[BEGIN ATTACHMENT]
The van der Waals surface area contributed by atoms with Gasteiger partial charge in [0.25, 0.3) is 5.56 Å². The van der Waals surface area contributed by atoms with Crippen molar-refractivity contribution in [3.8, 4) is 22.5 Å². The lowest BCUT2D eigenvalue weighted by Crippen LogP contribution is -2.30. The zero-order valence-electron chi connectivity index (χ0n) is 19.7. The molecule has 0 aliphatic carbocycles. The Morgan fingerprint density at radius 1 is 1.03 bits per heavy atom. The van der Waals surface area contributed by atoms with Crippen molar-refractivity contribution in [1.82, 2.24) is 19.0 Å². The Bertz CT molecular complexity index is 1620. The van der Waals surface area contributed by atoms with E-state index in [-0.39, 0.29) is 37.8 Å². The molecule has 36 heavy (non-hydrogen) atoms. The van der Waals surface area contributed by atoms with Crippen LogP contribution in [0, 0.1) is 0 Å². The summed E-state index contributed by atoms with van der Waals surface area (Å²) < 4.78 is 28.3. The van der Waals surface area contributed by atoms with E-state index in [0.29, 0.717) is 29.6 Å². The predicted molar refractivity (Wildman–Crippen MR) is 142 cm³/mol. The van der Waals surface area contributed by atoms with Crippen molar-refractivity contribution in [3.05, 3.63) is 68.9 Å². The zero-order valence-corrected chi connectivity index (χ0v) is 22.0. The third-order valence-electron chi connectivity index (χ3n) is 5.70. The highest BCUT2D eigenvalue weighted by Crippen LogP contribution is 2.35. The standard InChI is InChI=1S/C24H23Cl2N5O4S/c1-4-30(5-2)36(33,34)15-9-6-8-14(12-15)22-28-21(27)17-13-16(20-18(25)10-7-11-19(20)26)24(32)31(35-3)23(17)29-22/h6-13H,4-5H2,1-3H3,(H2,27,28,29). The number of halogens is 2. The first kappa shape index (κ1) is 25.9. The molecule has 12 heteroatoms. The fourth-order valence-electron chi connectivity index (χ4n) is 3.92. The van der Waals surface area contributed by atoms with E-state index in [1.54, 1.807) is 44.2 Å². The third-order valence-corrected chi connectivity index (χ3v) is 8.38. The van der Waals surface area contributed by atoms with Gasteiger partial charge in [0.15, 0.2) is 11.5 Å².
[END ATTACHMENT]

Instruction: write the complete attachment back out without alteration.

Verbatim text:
The van der Waals surface area contributed by atoms with Gasteiger partial charge in [0.25, 0.3) is 5.56 Å². The van der Waals surface area contributed by atoms with Crippen molar-refractivity contribution in [3.8, 4) is 22.5 Å². The lowest BCUT2D eigenvalue weighted by Crippen LogP contribution is -2.30. The zero-order valence-electron chi connectivity index (χ0n) is 19.7. The molecule has 0 aliphatic carbocycles. The Morgan fingerprint density at radius 1 is 1.03 bits per heavy atom. The van der Waals surface area contributed by atoms with Crippen molar-refractivity contribution in [1.82, 2.24) is 19.0 Å². The Bertz CT molecular complexity index is 1620. The van der Waals surface area contributed by atoms with E-state index in [-0.39, 0.29) is 37.8 Å². The molecule has 36 heavy (non-hydrogen) atoms. The van der Waals surface area contributed by atoms with Crippen LogP contribution in [0, 0.1) is 0 Å². The summed E-state index contributed by atoms with van der Waals surface area (Å²) < 4.78 is 28.3. The van der Waals surface area contributed by atoms with E-state index in [0.29, 0.717) is 29.6 Å². The predicted molar refractivity (Wildman–Crippen MR) is 142 cm³/mol. The van der Waals surface area contributed by atoms with Crippen molar-refractivity contribution in [3.05, 3.63) is 68.9 Å². The zero-order valence-corrected chi connectivity index (χ0v) is 22.0. The third-order valence-electron chi connectivity index (χ3n) is 5.70. The highest BCUT2D eigenvalue weighted by Crippen LogP contribution is 2.35. The standard InChI is InChI=1S/C24H23Cl2N5O4S/c1-4-30(5-2)36(33,34)15-9-6-8-14(12-15)22-28-21(27)17-13-16(20-18(25)10-7-11-19(20)26)24(32)31(35-3)23(17)29-22/h6-13H,4-5H2,1-3H3,(H2,27,28,29). The number of halogens is 2. The first kappa shape index (κ1) is 25.9. The molecule has 12 heteroatoms. The fourth-order valence-electron chi connectivity index (χ4n) is 3.92. The van der Waals surface area contributed by atoms with E-state index in [1.54, 1.807) is 44.2 Å². The third-order valence-corrected chi connectivity index (χ3v) is 8.38. The van der Waals surface area contributed by atoms with Gasteiger partial charge in [0.15, 0.2) is 11.5 Å².